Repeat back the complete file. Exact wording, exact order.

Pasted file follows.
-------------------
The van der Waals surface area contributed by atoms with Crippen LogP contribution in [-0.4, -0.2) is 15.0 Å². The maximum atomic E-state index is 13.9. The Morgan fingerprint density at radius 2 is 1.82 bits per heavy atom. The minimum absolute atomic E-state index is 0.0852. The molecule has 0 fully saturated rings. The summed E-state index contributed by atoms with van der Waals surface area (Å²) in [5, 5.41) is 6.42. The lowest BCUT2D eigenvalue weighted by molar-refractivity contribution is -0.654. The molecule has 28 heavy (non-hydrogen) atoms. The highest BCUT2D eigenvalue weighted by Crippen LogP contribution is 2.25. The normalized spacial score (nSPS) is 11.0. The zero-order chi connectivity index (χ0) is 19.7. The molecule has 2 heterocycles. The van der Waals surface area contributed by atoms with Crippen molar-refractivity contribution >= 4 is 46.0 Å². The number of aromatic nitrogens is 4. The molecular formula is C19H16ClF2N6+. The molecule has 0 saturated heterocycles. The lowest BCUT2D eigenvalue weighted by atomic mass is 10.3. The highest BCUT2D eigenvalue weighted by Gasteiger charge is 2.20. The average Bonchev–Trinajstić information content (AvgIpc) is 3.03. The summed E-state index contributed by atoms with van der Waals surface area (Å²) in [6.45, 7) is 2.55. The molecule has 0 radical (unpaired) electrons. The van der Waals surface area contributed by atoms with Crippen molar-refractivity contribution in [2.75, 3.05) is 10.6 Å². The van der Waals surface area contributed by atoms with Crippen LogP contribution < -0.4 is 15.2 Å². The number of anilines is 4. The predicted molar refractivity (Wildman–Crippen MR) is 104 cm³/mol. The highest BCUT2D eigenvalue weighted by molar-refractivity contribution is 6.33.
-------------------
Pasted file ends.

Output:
The van der Waals surface area contributed by atoms with Crippen LogP contribution in [-0.4, -0.2) is 15.0 Å². The maximum atomic E-state index is 13.9. The Morgan fingerprint density at radius 2 is 1.82 bits per heavy atom. The minimum absolute atomic E-state index is 0.0852. The molecule has 0 fully saturated rings. The summed E-state index contributed by atoms with van der Waals surface area (Å²) in [5, 5.41) is 6.42. The lowest BCUT2D eigenvalue weighted by molar-refractivity contribution is -0.654. The molecule has 28 heavy (non-hydrogen) atoms. The highest BCUT2D eigenvalue weighted by Crippen LogP contribution is 2.25. The normalized spacial score (nSPS) is 11.0. The zero-order chi connectivity index (χ0) is 19.7. The molecule has 2 heterocycles. The van der Waals surface area contributed by atoms with Crippen molar-refractivity contribution >= 4 is 46.0 Å². The number of aromatic nitrogens is 4. The molecular formula is C19H16ClF2N6+. The molecule has 0 saturated heterocycles. The lowest BCUT2D eigenvalue weighted by atomic mass is 10.3. The highest BCUT2D eigenvalue weighted by Gasteiger charge is 2.20. The average Bonchev–Trinajstić information content (AvgIpc) is 3.03. The summed E-state index contributed by atoms with van der Waals surface area (Å²) in [6.45, 7) is 2.55. The molecule has 0 radical (unpaired) electrons. The van der Waals surface area contributed by atoms with Crippen molar-refractivity contribution in [2.75, 3.05) is 10.6 Å². The van der Waals surface area contributed by atoms with Crippen LogP contribution < -0.4 is 15.2 Å². The number of anilines is 4. The predicted molar refractivity (Wildman–Crippen MR) is 104 cm³/mol. The highest BCUT2D eigenvalue weighted by molar-refractivity contribution is 6.33.